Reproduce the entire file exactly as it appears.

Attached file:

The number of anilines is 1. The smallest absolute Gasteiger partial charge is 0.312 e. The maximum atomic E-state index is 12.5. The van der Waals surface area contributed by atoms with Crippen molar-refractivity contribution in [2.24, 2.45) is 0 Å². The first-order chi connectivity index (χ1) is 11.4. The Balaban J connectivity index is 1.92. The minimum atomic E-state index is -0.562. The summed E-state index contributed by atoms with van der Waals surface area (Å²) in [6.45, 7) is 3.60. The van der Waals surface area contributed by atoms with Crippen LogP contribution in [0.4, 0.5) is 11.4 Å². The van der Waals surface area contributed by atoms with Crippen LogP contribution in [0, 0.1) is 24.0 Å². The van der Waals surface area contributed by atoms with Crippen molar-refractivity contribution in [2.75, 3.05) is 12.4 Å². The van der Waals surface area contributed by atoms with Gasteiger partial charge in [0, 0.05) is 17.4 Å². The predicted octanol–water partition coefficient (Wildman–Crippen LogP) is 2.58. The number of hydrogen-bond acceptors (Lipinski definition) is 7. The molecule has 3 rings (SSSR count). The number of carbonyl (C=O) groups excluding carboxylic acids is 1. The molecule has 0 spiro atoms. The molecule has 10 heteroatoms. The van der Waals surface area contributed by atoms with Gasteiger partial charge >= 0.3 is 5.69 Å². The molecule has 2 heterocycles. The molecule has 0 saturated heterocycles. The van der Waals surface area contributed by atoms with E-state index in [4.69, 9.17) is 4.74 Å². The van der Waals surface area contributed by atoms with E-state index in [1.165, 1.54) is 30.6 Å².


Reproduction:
The number of anilines is 1. The smallest absolute Gasteiger partial charge is 0.312 e. The maximum atomic E-state index is 12.5. The van der Waals surface area contributed by atoms with Crippen molar-refractivity contribution in [2.24, 2.45) is 0 Å². The first-order chi connectivity index (χ1) is 11.4. The Balaban J connectivity index is 1.92. The minimum atomic E-state index is -0.562. The summed E-state index contributed by atoms with van der Waals surface area (Å²) in [6.45, 7) is 3.60. The van der Waals surface area contributed by atoms with Crippen LogP contribution in [0.4, 0.5) is 11.4 Å². The van der Waals surface area contributed by atoms with Crippen LogP contribution in [0, 0.1) is 24.0 Å². The van der Waals surface area contributed by atoms with Crippen molar-refractivity contribution in [2.75, 3.05) is 12.4 Å². The van der Waals surface area contributed by atoms with Gasteiger partial charge in [0, 0.05) is 17.4 Å². The predicted octanol–water partition coefficient (Wildman–Crippen LogP) is 2.58. The number of hydrogen-bond acceptors (Lipinski definition) is 7. The molecule has 3 rings (SSSR count). The number of carbonyl (C=O) groups excluding carboxylic acids is 1. The molecule has 0 spiro atoms. The molecule has 10 heteroatoms. The van der Waals surface area contributed by atoms with Gasteiger partial charge >= 0.3 is 5.69 Å². The molecule has 2 heterocycles. The molecule has 0 saturated heterocycles. The van der Waals surface area contributed by atoms with E-state index in [4.69, 9.17) is 4.74 Å². The van der Waals surface area contributed by atoms with E-state index in [1.165, 1.54) is 30.6 Å².